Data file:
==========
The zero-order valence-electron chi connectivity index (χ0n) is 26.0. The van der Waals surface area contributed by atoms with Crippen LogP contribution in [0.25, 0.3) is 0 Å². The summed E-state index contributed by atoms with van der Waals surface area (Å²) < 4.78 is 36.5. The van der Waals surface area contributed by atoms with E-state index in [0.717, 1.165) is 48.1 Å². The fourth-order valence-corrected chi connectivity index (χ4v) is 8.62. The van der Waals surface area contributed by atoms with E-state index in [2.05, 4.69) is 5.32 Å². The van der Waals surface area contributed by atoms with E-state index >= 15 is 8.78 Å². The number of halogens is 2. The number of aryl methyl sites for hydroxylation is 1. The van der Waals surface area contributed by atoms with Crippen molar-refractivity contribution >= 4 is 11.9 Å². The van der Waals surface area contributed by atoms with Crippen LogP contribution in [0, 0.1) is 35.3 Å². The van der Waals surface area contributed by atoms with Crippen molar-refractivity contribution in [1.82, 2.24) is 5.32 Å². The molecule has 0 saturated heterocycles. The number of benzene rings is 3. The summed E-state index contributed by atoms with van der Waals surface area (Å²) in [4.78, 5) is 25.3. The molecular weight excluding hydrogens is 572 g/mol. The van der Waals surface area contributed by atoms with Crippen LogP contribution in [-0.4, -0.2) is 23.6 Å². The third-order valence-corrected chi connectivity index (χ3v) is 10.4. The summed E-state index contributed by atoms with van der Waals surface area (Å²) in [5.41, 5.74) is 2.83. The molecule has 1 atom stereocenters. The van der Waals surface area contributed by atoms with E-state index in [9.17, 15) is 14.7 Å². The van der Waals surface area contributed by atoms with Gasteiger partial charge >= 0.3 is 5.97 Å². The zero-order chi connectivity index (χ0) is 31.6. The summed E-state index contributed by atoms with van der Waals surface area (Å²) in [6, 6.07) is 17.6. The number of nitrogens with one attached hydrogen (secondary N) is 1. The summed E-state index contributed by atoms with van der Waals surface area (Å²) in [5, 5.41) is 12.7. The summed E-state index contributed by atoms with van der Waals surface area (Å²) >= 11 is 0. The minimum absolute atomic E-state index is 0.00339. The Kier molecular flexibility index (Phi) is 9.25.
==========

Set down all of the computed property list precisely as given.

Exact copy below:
The zero-order valence-electron chi connectivity index (χ0n) is 26.0. The van der Waals surface area contributed by atoms with Crippen LogP contribution in [0.25, 0.3) is 0 Å². The summed E-state index contributed by atoms with van der Waals surface area (Å²) < 4.78 is 36.5. The van der Waals surface area contributed by atoms with E-state index in [0.717, 1.165) is 48.1 Å². The fourth-order valence-corrected chi connectivity index (χ4v) is 8.62. The van der Waals surface area contributed by atoms with E-state index in [2.05, 4.69) is 5.32 Å². The van der Waals surface area contributed by atoms with E-state index >= 15 is 8.78 Å². The number of halogens is 2. The number of aryl methyl sites for hydroxylation is 1. The van der Waals surface area contributed by atoms with Crippen molar-refractivity contribution >= 4 is 11.9 Å². The van der Waals surface area contributed by atoms with Crippen LogP contribution in [0, 0.1) is 35.3 Å². The van der Waals surface area contributed by atoms with Crippen molar-refractivity contribution in [1.82, 2.24) is 5.32 Å². The molecule has 0 saturated heterocycles. The number of benzene rings is 3. The summed E-state index contributed by atoms with van der Waals surface area (Å²) in [4.78, 5) is 25.3. The molecular weight excluding hydrogens is 572 g/mol. The van der Waals surface area contributed by atoms with Crippen LogP contribution in [-0.4, -0.2) is 23.6 Å². The third-order valence-corrected chi connectivity index (χ3v) is 10.4. The summed E-state index contributed by atoms with van der Waals surface area (Å²) in [5.41, 5.74) is 2.83. The molecule has 1 atom stereocenters. The van der Waals surface area contributed by atoms with E-state index in [9.17, 15) is 14.7 Å². The van der Waals surface area contributed by atoms with Gasteiger partial charge >= 0.3 is 5.97 Å². The zero-order chi connectivity index (χ0) is 31.6. The summed E-state index contributed by atoms with van der Waals surface area (Å²) in [6, 6.07) is 17.6. The number of nitrogens with one attached hydrogen (secondary N) is 1. The summed E-state index contributed by atoms with van der Waals surface area (Å²) in [5, 5.41) is 12.7. The summed E-state index contributed by atoms with van der Waals surface area (Å²) >= 11 is 0. The minimum absolute atomic E-state index is 0.00339. The Kier molecular flexibility index (Phi) is 9.25.